As I’m in Hawaii today to attend The Crustacean Society meeting, it seems only fitting to feature a species that is, while not new to science, new to Hawaii. This is Albunea bulla, a sand crab. Regular readers might recognize sand crabs as a group close to my heart, because they were the subject of my doctoral research.
But when you read the text of the paper, you could be forgiven for missing the cool story of how the sample that proved this species was found in Hawaiian waters:
Material examined. U.S.A., Hawaii: 200 fathoms (365.8 m), ex opakapaka a.k.a. crimson jobfish (Pristipomoides filamentosus (Valenciennes)) Little Brooks Bank (ca. 24°–24°15’N, 166°45’–167°W), northwestern Hawaiian Islands, coll. Capt. W. Strickland on F/V Fortuna, 11 Apr 2005: 1 male, 17.5 mm cl
You might suspect something was up when you hit this understated little phrase:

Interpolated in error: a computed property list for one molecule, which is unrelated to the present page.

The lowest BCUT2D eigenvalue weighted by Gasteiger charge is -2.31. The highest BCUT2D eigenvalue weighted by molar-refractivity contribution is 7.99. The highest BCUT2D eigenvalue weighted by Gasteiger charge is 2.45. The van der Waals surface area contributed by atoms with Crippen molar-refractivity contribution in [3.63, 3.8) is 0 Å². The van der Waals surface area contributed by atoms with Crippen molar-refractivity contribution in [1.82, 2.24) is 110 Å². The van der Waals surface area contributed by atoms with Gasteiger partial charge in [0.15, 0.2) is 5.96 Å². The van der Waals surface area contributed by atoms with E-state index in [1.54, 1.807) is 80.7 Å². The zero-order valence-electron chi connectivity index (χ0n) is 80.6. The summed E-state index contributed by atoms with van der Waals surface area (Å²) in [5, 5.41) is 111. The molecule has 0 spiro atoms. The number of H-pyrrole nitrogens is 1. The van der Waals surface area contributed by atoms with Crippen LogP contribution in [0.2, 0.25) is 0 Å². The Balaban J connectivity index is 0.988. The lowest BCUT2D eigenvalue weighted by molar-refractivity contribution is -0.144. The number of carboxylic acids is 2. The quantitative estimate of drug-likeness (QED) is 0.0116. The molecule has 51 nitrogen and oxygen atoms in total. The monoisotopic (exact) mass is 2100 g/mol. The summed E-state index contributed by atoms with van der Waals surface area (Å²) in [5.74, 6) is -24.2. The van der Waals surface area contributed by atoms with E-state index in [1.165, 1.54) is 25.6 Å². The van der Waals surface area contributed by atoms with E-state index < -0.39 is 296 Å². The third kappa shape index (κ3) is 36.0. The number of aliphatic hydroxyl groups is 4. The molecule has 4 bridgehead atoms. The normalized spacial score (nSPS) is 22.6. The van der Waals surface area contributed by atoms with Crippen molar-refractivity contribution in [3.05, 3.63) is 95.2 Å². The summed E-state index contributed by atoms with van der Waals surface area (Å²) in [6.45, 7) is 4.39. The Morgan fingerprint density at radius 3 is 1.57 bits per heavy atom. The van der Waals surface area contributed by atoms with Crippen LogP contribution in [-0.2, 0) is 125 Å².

The condition of the present specimen is remarkably good, considering the source(.)
Finally, it sinks in:
(T)he fact that the fish species from which the Hawaiian specimen of A. bulla was removed has been found generally from 90–360 m depth (Allen 1985) suggests that perhaps the crab was eaten at shallower depths and transported intus piscis to the depth at which the fish was caught.
That’s right, they pulled the crab out of the stomach of the fish that ate it!
And, by the way, this proves that anything can sound classy in Latin. Compare:
- “intus piscis” — Ooooh, sounds elegant!
- “fish guts” — Eeeew, that’s disgusting!
I think in one of my papers, I suggested that one of the big advantages of being a digging species is being hidden from predators.
Apparently, that advantage isn’t as big as I thought.
Boyko CB. 2010. New records and taxonomic data for 14 species of sand crabs (Crustacea: Anomura: Albuneidae) from localities worldwide. Zootaxa 2555: 49-61